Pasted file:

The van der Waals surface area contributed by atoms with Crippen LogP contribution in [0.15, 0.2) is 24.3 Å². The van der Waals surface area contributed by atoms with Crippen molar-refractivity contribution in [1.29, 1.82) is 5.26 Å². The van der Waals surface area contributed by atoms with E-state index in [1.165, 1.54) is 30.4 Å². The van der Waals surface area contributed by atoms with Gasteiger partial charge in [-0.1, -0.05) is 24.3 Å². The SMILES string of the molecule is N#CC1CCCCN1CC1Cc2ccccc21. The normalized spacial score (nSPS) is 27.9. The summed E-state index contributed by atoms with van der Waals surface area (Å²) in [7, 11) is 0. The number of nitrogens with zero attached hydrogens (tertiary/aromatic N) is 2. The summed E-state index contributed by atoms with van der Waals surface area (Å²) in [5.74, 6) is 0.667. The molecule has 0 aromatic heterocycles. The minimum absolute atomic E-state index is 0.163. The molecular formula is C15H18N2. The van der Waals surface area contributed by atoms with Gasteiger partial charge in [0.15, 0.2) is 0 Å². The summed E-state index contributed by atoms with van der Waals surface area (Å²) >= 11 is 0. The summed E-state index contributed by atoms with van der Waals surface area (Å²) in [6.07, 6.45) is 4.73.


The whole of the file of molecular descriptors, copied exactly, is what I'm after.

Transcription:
The van der Waals surface area contributed by atoms with Crippen LogP contribution in [0.15, 0.2) is 24.3 Å². The van der Waals surface area contributed by atoms with Crippen molar-refractivity contribution in [1.29, 1.82) is 5.26 Å². The van der Waals surface area contributed by atoms with E-state index in [1.165, 1.54) is 30.4 Å². The van der Waals surface area contributed by atoms with Gasteiger partial charge in [-0.1, -0.05) is 24.3 Å². The SMILES string of the molecule is N#CC1CCCCN1CC1Cc2ccccc21. The normalized spacial score (nSPS) is 27.9. The summed E-state index contributed by atoms with van der Waals surface area (Å²) in [7, 11) is 0. The number of nitrogens with zero attached hydrogens (tertiary/aromatic N) is 2. The summed E-state index contributed by atoms with van der Waals surface area (Å²) in [5.74, 6) is 0.667. The molecule has 0 aromatic heterocycles. The minimum absolute atomic E-state index is 0.163. The molecular formula is C15H18N2. The van der Waals surface area contributed by atoms with Gasteiger partial charge in [0.15, 0.2) is 0 Å². The summed E-state index contributed by atoms with van der Waals surface area (Å²) >= 11 is 0. The summed E-state index contributed by atoms with van der Waals surface area (Å²) in [6.07, 6.45) is 4.73.